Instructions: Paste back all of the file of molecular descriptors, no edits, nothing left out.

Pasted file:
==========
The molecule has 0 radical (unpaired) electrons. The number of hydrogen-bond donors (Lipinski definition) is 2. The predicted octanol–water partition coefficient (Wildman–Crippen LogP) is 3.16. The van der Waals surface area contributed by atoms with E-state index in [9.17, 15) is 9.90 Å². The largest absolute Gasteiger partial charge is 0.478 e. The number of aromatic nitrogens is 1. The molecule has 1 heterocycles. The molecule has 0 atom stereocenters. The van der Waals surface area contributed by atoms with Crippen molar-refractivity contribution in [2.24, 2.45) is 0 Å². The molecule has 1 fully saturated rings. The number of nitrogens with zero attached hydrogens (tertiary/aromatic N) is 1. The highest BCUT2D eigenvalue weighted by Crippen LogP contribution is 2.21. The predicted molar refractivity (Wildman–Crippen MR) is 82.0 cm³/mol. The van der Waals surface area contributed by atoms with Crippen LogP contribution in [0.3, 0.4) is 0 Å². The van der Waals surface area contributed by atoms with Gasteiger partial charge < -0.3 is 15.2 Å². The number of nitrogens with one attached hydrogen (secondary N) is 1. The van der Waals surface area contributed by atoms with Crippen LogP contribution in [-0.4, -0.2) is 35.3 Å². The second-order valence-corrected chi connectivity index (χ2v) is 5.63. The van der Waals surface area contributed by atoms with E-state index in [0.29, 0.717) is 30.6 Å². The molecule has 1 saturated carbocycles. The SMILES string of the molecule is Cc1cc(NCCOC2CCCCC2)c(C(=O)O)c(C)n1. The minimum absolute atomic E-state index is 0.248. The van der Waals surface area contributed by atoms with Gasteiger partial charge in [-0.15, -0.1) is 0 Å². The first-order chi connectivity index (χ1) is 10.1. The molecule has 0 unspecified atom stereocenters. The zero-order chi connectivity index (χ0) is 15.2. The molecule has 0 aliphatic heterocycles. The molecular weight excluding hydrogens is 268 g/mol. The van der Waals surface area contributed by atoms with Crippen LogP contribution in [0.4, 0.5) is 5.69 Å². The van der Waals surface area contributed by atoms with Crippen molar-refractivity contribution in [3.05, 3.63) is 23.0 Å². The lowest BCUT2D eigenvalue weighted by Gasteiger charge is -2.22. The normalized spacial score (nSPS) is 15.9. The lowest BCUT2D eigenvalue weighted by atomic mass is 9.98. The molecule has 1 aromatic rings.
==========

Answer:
The molecule has 0 radical (unpaired) electrons. The number of hydrogen-bond donors (Lipinski definition) is 2. The predicted octanol–water partition coefficient (Wildman–Crippen LogP) is 3.16. The van der Waals surface area contributed by atoms with E-state index in [9.17, 15) is 9.90 Å². The largest absolute Gasteiger partial charge is 0.478 e. The number of aromatic nitrogens is 1. The molecule has 1 heterocycles. The molecule has 0 atom stereocenters. The van der Waals surface area contributed by atoms with Crippen molar-refractivity contribution in [2.24, 2.45) is 0 Å². The molecule has 1 fully saturated rings. The number of nitrogens with zero attached hydrogens (tertiary/aromatic N) is 1. The highest BCUT2D eigenvalue weighted by Crippen LogP contribution is 2.21. The predicted molar refractivity (Wildman–Crippen MR) is 82.0 cm³/mol. The van der Waals surface area contributed by atoms with Crippen LogP contribution in [0.3, 0.4) is 0 Å². The van der Waals surface area contributed by atoms with Gasteiger partial charge < -0.3 is 15.2 Å². The number of nitrogens with one attached hydrogen (secondary N) is 1. The van der Waals surface area contributed by atoms with Crippen LogP contribution in [-0.4, -0.2) is 35.3 Å². The second-order valence-corrected chi connectivity index (χ2v) is 5.63. The van der Waals surface area contributed by atoms with E-state index in [0.29, 0.717) is 30.6 Å². The molecule has 1 saturated carbocycles. The SMILES string of the molecule is Cc1cc(NCCOC2CCCCC2)c(C(=O)O)c(C)n1. The minimum absolute atomic E-state index is 0.248. The van der Waals surface area contributed by atoms with Gasteiger partial charge in [-0.15, -0.1) is 0 Å². The first-order chi connectivity index (χ1) is 10.1. The molecule has 0 unspecified atom stereocenters. The zero-order chi connectivity index (χ0) is 15.2. The molecule has 0 aliphatic heterocycles. The molecular weight excluding hydrogens is 268 g/mol. The van der Waals surface area contributed by atoms with Crippen LogP contribution in [0.4, 0.5) is 5.69 Å². The van der Waals surface area contributed by atoms with Crippen molar-refractivity contribution in [3.05, 3.63) is 23.0 Å². The lowest BCUT2D eigenvalue weighted by Gasteiger charge is -2.22. The normalized spacial score (nSPS) is 15.9. The lowest BCUT2D eigenvalue weighted by atomic mass is 9.98. The molecule has 1 aromatic rings.